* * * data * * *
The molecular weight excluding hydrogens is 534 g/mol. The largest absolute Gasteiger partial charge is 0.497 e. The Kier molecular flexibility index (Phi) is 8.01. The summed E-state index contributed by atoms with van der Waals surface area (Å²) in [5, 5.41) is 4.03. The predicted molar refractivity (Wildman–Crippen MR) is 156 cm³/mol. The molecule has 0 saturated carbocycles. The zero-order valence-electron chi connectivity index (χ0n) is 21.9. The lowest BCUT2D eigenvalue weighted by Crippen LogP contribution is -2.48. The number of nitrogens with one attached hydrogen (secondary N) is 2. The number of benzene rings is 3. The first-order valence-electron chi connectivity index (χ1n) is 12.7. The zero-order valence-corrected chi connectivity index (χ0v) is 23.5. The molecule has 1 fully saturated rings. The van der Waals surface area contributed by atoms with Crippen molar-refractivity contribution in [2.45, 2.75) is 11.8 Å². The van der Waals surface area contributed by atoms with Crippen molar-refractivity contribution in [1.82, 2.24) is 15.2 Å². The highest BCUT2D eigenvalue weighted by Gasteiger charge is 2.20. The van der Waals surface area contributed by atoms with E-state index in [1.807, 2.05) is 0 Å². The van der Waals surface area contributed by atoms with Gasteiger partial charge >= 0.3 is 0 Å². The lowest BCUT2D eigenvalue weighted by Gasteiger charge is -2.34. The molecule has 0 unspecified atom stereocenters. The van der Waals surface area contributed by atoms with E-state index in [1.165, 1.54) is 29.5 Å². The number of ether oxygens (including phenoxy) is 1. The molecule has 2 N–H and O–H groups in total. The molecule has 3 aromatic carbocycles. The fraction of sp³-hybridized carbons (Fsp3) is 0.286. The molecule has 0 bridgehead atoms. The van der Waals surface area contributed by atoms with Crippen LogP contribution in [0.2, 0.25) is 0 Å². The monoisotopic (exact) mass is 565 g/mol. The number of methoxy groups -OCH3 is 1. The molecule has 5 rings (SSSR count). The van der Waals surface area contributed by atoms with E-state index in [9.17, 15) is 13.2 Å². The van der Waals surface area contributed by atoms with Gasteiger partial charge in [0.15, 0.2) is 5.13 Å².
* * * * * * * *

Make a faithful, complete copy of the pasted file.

The molecular weight excluding hydrogens is 534 g/mol. The largest absolute Gasteiger partial charge is 0.497 e. The Kier molecular flexibility index (Phi) is 8.01. The summed E-state index contributed by atoms with van der Waals surface area (Å²) in [5, 5.41) is 4.03. The predicted molar refractivity (Wildman–Crippen MR) is 156 cm³/mol. The molecule has 0 saturated carbocycles. The zero-order valence-electron chi connectivity index (χ0n) is 21.9. The lowest BCUT2D eigenvalue weighted by Crippen LogP contribution is -2.48. The number of nitrogens with one attached hydrogen (secondary N) is 2. The number of benzene rings is 3. The first-order valence-electron chi connectivity index (χ1n) is 12.7. The zero-order valence-corrected chi connectivity index (χ0v) is 23.5. The molecule has 1 fully saturated rings. The van der Waals surface area contributed by atoms with Crippen molar-refractivity contribution in [2.45, 2.75) is 11.8 Å². The van der Waals surface area contributed by atoms with Crippen molar-refractivity contribution in [1.82, 2.24) is 15.2 Å². The highest BCUT2D eigenvalue weighted by Gasteiger charge is 2.20. The van der Waals surface area contributed by atoms with E-state index in [1.807, 2.05) is 0 Å². The van der Waals surface area contributed by atoms with Gasteiger partial charge >= 0.3 is 0 Å². The lowest BCUT2D eigenvalue weighted by Gasteiger charge is -2.34. The molecule has 0 unspecified atom stereocenters. The van der Waals surface area contributed by atoms with E-state index in [1.165, 1.54) is 29.5 Å². The number of ether oxygens (including phenoxy) is 1. The molecule has 2 N–H and O–H groups in total. The molecule has 3 aromatic carbocycles. The fraction of sp³-hybridized carbons (Fsp3) is 0.286. The molecule has 0 bridgehead atoms. The van der Waals surface area contributed by atoms with Crippen LogP contribution in [0.2, 0.25) is 0 Å². The monoisotopic (exact) mass is 565 g/mol. The number of methoxy groups -OCH3 is 1. The molecule has 5 rings (SSSR count). The van der Waals surface area contributed by atoms with E-state index in [9.17, 15) is 13.2 Å². The van der Waals surface area contributed by atoms with Gasteiger partial charge in [0.15, 0.2) is 5.13 Å².